Pulse+IT Magazine - August 2014

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of enabling true interoperability. “Although FHIR has been a draft standard for less than a year, it has been embraced by developers around the world,” Dr Jaffe. “It is our aspiration that this collaboration will foster better platforms for exchanging health and healthcare data, increased exchange of patient data, and that our patients will ultimately be the beneficiaries of this partnership.”

About FHIR FHIR stands for Fast (to design and implement) Healthcare Interoperability Resources. It is designed to enable the information exchange that supports the provision of healthcare in a wide variety of processes. The specification builds on and adapts standard industry RESTful (representational state transfer) service protocols to enable the provision of integrated healthcare across a wide range of areas. Mr Grieve started the development of the concept in 2011 and it was published as an HL7 draft standard for trial use (DSTU) in January this year. FHIR is based on key principles, focusing on implementer needs, targeting support for common scenarios, leveraging web technologies and providing human readability. In addition, the content is freely available and demonstrates best practice governance. HL7 Australia chair Trish Williams says the excitement that FHIR is generating represents an opportunity for Australia to once again be at the forefront of standards development. “It’s getting considerable use already,” Associate Professor Williams says. “FHIR puts Australia centre and front on the international stage.” Vince McCauley, the Medical Software Industry Association’s national eHealth implementation coordinator, says the FHIR

standard has been taken up more rapidly than any other previous standard. At this stage, it will be confirmed to be a full standard some time late in 2015, he says. The scope and extent of the FHIR standards has led to its rapid adoption by both government and the private sector, including the US Department of Veterans Affairs. FHIR has become the major work item for HL7 International and it is also being supported by health insurer Kaiser Permanente as well as many of the major EMR companies such as Cerner and Epic. Dr McCauley says Australian developers have been at the forefront of FHIR implementation, holding a FHIR ‘connectathon’ in Sydney with another planned for later this year. As a long-time implementer of eHealth standards, Ordashi’s Brett Esler says his experiences as an early adopter of FHIR have reminded him that standards can aid delivery of solutions rather than only being considered a constraint. The standard is supported by technical artefacts, open source code and public servers to make adoption easy, and there is also a very active implementer community. This combination is extremely compelling for solution builders, Mr Esler says. “As the promise of advancement in connecting current clinician-driven modelling approaches moves forward, there is nowhere else I would rather be operating to provide the next generation of effective information systems to support the delivery of healthcare,” he says.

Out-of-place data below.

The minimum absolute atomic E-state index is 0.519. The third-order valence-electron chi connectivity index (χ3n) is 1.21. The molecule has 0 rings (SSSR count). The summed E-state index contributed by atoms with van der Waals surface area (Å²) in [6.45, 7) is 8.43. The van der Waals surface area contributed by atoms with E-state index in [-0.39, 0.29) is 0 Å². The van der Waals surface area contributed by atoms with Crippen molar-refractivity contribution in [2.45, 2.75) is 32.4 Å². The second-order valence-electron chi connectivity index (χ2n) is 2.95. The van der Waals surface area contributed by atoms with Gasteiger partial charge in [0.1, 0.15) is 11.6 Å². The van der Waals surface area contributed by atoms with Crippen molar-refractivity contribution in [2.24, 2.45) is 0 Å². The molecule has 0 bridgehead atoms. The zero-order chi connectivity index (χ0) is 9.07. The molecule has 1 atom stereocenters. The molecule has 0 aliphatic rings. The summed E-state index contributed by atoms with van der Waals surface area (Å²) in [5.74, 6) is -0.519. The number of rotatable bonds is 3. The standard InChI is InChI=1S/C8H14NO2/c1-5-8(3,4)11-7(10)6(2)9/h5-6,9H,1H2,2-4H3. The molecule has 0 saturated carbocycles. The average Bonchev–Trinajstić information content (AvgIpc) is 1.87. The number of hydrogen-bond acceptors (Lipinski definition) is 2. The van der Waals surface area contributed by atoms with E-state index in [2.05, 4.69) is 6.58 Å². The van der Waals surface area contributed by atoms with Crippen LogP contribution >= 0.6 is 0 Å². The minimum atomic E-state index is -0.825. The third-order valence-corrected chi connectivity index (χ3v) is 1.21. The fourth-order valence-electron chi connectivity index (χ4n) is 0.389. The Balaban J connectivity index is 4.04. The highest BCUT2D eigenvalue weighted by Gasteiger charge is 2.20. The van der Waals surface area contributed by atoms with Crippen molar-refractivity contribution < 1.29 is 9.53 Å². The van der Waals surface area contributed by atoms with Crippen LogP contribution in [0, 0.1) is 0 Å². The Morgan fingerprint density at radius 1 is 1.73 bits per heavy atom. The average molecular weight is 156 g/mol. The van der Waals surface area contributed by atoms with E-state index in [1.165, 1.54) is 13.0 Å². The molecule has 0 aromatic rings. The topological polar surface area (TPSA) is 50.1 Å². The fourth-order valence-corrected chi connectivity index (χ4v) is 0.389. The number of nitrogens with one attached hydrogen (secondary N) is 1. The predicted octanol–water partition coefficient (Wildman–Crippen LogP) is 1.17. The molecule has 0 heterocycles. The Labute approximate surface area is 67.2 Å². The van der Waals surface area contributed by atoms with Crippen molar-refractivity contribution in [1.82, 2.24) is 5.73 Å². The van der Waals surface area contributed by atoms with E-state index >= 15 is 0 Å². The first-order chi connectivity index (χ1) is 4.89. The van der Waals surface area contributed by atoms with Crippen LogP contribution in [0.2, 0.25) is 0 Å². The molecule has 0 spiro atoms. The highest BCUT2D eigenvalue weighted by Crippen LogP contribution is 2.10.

leadership from Ocean Informatics. A wide variety of national programs and EHR system vendors across the world have adopted an openEHR approach, and the European standards body CEN formally adopted it as the basis for EN 13606 (EHR Data Exchange). A core foundation of the openEHR community is the design of ‘archetypes’ that describe the information that should be captured and exchanged between clinicians in support of the healthcare process. Over the lifetime of the project, openEHR has assembled a library of clinical archetypes that are the result of wide collaboration between many experts and system designers across the world. These archetypes are now stored and managed on the CKM, where everyone can benefit from them. However many vendors, jurisdictions and users can’t take proper advantage of this resource because of the ongoing lack of meaningful collaboration between the various standards development organisations and openEHR. “The openEHR community and Ocean have made a tremendous resource available to the community, and Dr Heather Leslie and I are eager to explore how the value currently locked in openEHR can be realised through the HL7 standards,” Mr Grieve says. The collaboration between FHIR and openEHR is a good news story where Australians are taking the lead in an international collaboration that will change eHealth interoperability for ever.

About openEHR


openEHR is a virtual community working on interoperability and computability in eHealth, with a main focus on electronic patient records (EHRs) and systems. The openEHR community has grown over a 15-year period with strong Australian

• For more information on the openEHR Clinical Knowledge Manager, see www. openEHR.org/ckm. • For FHIR, see http://hl7.org/fhir or www.slideshare.net/GrahameGrieve/ introduction-to-fhir



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